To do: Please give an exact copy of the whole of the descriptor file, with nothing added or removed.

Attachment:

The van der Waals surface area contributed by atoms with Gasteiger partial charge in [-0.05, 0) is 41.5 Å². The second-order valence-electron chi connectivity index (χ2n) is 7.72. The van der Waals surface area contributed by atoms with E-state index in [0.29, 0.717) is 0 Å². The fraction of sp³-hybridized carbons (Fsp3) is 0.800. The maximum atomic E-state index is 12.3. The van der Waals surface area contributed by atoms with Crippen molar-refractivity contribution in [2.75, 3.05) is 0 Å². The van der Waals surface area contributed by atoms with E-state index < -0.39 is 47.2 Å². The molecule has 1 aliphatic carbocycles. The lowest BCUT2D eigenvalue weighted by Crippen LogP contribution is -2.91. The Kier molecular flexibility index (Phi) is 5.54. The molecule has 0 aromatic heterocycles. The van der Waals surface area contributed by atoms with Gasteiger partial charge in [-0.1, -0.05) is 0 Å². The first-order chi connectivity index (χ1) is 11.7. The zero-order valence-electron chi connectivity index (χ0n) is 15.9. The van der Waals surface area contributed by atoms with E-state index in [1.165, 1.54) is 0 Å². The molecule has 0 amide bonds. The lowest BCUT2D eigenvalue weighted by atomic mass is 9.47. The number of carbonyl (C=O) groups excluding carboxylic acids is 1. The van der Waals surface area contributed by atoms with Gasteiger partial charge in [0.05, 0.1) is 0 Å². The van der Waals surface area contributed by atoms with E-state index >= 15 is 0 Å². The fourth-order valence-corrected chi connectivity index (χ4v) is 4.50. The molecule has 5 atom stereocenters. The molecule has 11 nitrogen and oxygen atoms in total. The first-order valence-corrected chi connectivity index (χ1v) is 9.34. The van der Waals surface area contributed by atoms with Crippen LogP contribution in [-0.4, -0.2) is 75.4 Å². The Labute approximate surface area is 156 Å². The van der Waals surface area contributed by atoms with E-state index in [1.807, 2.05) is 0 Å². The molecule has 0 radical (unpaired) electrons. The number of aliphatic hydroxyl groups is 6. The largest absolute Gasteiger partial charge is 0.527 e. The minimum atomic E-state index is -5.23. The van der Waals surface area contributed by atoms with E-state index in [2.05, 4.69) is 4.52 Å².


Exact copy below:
The van der Waals surface area contributed by atoms with Gasteiger partial charge in [-0.05, 0) is 41.5 Å². The second-order valence-electron chi connectivity index (χ2n) is 7.72. The van der Waals surface area contributed by atoms with E-state index in [0.29, 0.717) is 0 Å². The fraction of sp³-hybridized carbons (Fsp3) is 0.800. The maximum atomic E-state index is 12.3. The van der Waals surface area contributed by atoms with Crippen molar-refractivity contribution in [2.75, 3.05) is 0 Å². The van der Waals surface area contributed by atoms with E-state index < -0.39 is 47.2 Å². The molecule has 1 aliphatic carbocycles. The lowest BCUT2D eigenvalue weighted by Crippen LogP contribution is -2.91. The Kier molecular flexibility index (Phi) is 5.54. The molecule has 0 aromatic heterocycles. The van der Waals surface area contributed by atoms with Gasteiger partial charge in [-0.1, -0.05) is 0 Å². The first-order chi connectivity index (χ1) is 11.7. The zero-order valence-electron chi connectivity index (χ0n) is 15.9. The van der Waals surface area contributed by atoms with E-state index in [1.165, 1.54) is 0 Å². The molecule has 0 amide bonds. The lowest BCUT2D eigenvalue weighted by atomic mass is 9.47. The number of carbonyl (C=O) groups excluding carboxylic acids is 1. The van der Waals surface area contributed by atoms with Gasteiger partial charge in [0.05, 0.1) is 0 Å². The van der Waals surface area contributed by atoms with E-state index >= 15 is 0 Å². The fourth-order valence-corrected chi connectivity index (χ4v) is 4.50. The molecule has 5 atom stereocenters. The molecule has 11 nitrogen and oxygen atoms in total. The first-order valence-corrected chi connectivity index (χ1v) is 9.34. The van der Waals surface area contributed by atoms with Crippen LogP contribution in [-0.4, -0.2) is 75.4 Å². The Labute approximate surface area is 156 Å². The van der Waals surface area contributed by atoms with E-state index in [1.807, 2.05) is 0 Å². The molecule has 0 radical (unpaired) electrons. The number of aliphatic hydroxyl groups is 6. The largest absolute Gasteiger partial charge is 0.527 e. The minimum atomic E-state index is -5.23. The van der Waals surface area contributed by atoms with E-state index in [2.05, 4.69) is 4.52 Å².